As an engineering team, we follow the LEAN methodology and try to build things in the simplest way possible. So, we decided to cover the easiest part first. “Can we test just one endpoint?”, “What do we need?”, “Let’s do it manually, and we’ll see.” and so on were the typical sentences to start from the bottom, so this is what we did.


By discarding those tools, we defined the bases of what we wanted. It had to be:

Easy to read

Just by taking a look at the test or the CI log, we have to know where the problem is. No spaghetti code, no magic. Just keep it simple.

Easy to maintain

They should be the single source of truth of the connection between the app and the API. Having more than one place to maintain this equals having problems in the future.


We’re going to block the backend pipeline. These tests should last as little time as possible. Launching the Android emulator or downloading Docker images and starting them was out of this equation. We had to save time by running just the tests.



We wanted a JSON file as a single source of truth for both software pieces: backend and client. Where do we have a JSON in our backend? Exactly, as we’re using Django, it’s in the place where we check the endpoints: the view tests.

The first step was to extract the JSON of the assert to an isolated JSON file. So we passed from this:

class TestRetrieveProductView:
def test_returns_200_when_product_exists(
self, client, mock_retrieve_products, product

response = client.get("/api/products/1234/", HTTP_CENTER_ID="1234")

assert response.status_code == 200
assert response.json() == {
"id": "1234",
"name": "HUMMUS",
"description": "Hummus de garbanzos Hacendado receta clásica",
"image_url": "https://www..."

To this:

class TestRetrieveProductView:
def test_returns_200_when_product_exists(
self, client, mock_retrieve_products, product, expected_contract_response
contract_path = "src/contracts/products/retrieve_product.json"

response = client.get("/api/products/1234/", HTTP_CENTER_ID="1234")

assert response.status_code == 200
assert response.json() == expected_contract_response(contract_path)

As you can imagine, the content of the retrieve_product.json file is what we were asserting in the previous test. Which is no more than a plain JSON:

"id": "1234",
"name": "HUMMUS",
"description": "Hummus de garbanzos Hacendado receta clásica",
"image_url": "https://www..."


Two previous notes just to clarify the Android part. As tons of apps do, we’re using:

  • Retrofit for the network layer.
  • Kotlinx.serialization for the serialization.

As we saw at the top of the post, we have the Product model. We use this model in the endpoint to retrieve a specific product based on its ID, so we defined the interface:

interface Endpoints {

suspend fun getProduct(@Path("id") id: String): Product

For those unfamiliar with Retrofit, this piece of code means that a successful network call to the api/products/<id>/ endpoint must return a Product instance. If the transformation to a Product instance fails, a SerializationException is raised.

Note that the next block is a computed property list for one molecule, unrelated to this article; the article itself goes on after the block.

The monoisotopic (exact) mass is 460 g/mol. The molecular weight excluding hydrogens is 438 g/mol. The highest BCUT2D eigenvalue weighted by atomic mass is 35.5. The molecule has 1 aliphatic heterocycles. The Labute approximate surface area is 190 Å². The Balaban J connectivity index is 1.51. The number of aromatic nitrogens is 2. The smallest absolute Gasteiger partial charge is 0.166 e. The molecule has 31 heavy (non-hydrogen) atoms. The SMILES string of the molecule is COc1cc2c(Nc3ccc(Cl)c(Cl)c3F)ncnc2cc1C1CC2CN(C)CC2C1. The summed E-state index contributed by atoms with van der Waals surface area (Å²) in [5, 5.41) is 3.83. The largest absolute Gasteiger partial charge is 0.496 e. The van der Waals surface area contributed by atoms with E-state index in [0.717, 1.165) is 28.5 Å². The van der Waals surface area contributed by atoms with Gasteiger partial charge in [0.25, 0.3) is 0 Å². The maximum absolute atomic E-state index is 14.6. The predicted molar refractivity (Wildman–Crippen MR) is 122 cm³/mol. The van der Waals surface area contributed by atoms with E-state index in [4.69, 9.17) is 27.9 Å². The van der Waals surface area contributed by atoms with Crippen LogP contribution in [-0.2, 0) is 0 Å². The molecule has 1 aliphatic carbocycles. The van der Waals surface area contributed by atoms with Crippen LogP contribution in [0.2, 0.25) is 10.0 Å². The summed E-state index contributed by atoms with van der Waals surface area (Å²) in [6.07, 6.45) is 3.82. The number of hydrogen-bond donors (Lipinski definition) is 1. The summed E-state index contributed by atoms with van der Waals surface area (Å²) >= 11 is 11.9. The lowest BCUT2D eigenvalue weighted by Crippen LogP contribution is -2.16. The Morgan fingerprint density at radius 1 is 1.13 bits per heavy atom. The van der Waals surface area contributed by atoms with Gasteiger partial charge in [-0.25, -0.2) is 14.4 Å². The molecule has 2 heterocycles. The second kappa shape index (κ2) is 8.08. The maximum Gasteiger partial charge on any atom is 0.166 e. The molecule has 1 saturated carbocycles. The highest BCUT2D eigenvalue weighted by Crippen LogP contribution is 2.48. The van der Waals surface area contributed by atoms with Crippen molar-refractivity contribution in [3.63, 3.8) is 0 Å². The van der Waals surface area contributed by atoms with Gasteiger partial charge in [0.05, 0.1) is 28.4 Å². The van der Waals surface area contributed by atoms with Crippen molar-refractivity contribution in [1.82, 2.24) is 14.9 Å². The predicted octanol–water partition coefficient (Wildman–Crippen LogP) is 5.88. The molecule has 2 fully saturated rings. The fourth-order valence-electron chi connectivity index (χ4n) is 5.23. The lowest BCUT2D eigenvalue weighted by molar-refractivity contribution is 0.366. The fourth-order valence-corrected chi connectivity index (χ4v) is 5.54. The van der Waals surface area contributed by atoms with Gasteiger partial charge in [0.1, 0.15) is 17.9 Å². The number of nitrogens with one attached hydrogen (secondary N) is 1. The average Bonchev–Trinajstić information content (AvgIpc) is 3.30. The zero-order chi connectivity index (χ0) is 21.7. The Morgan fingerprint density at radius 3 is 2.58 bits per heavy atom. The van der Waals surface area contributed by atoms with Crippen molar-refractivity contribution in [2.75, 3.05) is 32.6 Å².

We have the data (JSON file), and we have the requirements. What are we waiting for? Let’s test it!

First things first: we need a fake Endpoints class that will try to deserialize the JSON file properly, transforming it into a Product. As we don’t need that class in the production code, we create that implementation in the tests:

class EndpointsImpl(private val json: Json) : Endpoints {

lateinit var getProductResponse: String
override suspend fun getProduct(id: String): Product =

Basically, we’re injecting the JSON serializer through the constructor to use it when we invoke the getProduct method. getProductResponse var will be defined in the test. That way, we’ll be able to test different inputs.

It’s time to write the test. Let’s do it!

class EndpointsContractTest {

private val endpoints = EndpointsImpl(Json)

fun `retrieve product is ok`() = runTest {
endpoints.getProductResponse = getResponse("/contracts/products/retrieve_product.json")

It looks quite simple, isn’t it? But it’s just like that:

  • Define the endpoints instance.
  • Set the response that you want in every test. In this case, we’re getting the content of the retrieve_product.json file, which was previously downloaded.
  • Call the getProduct method.

“Uhm… wait, wait, where is the assert?” There’s no assert in this case. As we’ve mentioned before, if the serialization fails, it raises a SerializationException. Anyway, you can check the returned values if you want. This was enough for us.

Running the test

It’s time to run the test:


Let’s go for the red first, so we remove the description field from the JSON file:

"id": "1234",
"name": "HUMMUS",
"image_url": "https://www..."

And here we have the failure. As you can see, the error message is self-explanatory:

kotlinx.serialization.MissingFieldException: Field 'description' is required 
for type with serial name 'Product', but it was missing at path: $


It failed as expected, so now, we restore the description field, re-run the test, and get the green!

The end?

Well, of course not. We’ll continue iterating this for sure. This is the first stone.

We’ve omitted topics out of the scope of this article, like how to download the JSON files or how to integrate this in a CI/CD service, but if you’re interested in having more info about these or any other related topic, please, write to us in the comments.

And that’s all folks. We strongly hope this article is useful to you in the same way that doing this helped us to gain confidence and protect our beloved users.

P.S. I couldn’t finish the article without mentioning that all this achievement was possible due to the huge effort of the v6 team. I’m just writing the post, but there has been a lot of work from each and everyone within this fantastic team.



Edgar Miró
Mercadona Tech

Mobile Developer @MercadonaTech